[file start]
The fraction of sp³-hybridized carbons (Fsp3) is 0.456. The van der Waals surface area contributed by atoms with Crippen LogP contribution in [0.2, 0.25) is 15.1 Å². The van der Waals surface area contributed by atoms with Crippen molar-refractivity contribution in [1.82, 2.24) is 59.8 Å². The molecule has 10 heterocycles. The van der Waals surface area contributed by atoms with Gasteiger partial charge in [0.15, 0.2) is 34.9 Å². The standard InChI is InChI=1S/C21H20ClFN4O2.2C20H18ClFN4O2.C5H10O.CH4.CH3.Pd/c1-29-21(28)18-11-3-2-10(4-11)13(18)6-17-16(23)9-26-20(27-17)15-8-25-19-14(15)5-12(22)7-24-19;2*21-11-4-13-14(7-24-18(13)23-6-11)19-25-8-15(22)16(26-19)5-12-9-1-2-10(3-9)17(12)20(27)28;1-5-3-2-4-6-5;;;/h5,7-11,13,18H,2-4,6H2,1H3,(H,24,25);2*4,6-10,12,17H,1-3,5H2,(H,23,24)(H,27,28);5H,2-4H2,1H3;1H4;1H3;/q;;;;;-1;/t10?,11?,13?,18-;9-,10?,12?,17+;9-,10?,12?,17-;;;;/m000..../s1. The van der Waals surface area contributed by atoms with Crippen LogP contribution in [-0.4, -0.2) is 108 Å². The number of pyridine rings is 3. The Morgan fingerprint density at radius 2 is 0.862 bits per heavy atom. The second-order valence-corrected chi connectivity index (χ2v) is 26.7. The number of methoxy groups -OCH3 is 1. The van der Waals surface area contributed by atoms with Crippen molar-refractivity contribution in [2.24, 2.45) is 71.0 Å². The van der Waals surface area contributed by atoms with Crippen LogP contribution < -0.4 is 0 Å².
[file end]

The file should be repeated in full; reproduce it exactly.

The fraction of sp³-hybridized carbons (Fsp3) is 0.456. The van der Waals surface area contributed by atoms with Crippen LogP contribution in [0.2, 0.25) is 15.1 Å². The van der Waals surface area contributed by atoms with Crippen molar-refractivity contribution in [1.82, 2.24) is 59.8 Å². The molecule has 10 heterocycles. The van der Waals surface area contributed by atoms with Gasteiger partial charge in [0.15, 0.2) is 34.9 Å². The standard InChI is InChI=1S/C21H20ClFN4O2.2C20H18ClFN4O2.C5H10O.CH4.CH3.Pd/c1-29-21(28)18-11-3-2-10(4-11)13(18)6-17-16(23)9-26-20(27-17)15-8-25-19-14(15)5-12(22)7-24-19;2*21-11-4-13-14(7-24-18(13)23-6-11)19-25-8-15(22)16(26-19)5-12-9-1-2-10(3-9)17(12)20(27)28;1-5-3-2-4-6-5;;;/h5,7-11,13,18H,2-4,6H2,1H3,(H,24,25);2*4,6-10,12,17H,1-3,5H2,(H,23,24)(H,27,28);5H,2-4H2,1H3;1H4;1H3;/q;;;;;-1;/t10?,11?,13?,18-;9-,10?,12?,17+;9-,10?,12?,17-;;;;/m000..../s1. The van der Waals surface area contributed by atoms with Crippen LogP contribution in [-0.4, -0.2) is 108 Å². The number of pyridine rings is 3. The Morgan fingerprint density at radius 2 is 0.862 bits per heavy atom. The second-order valence-corrected chi connectivity index (χ2v) is 26.7. The number of methoxy groups -OCH3 is 1. The van der Waals surface area contributed by atoms with Crippen molar-refractivity contribution in [2.24, 2.45) is 71.0 Å². The van der Waals surface area contributed by atoms with Crippen LogP contribution < -0.4 is 0 Å².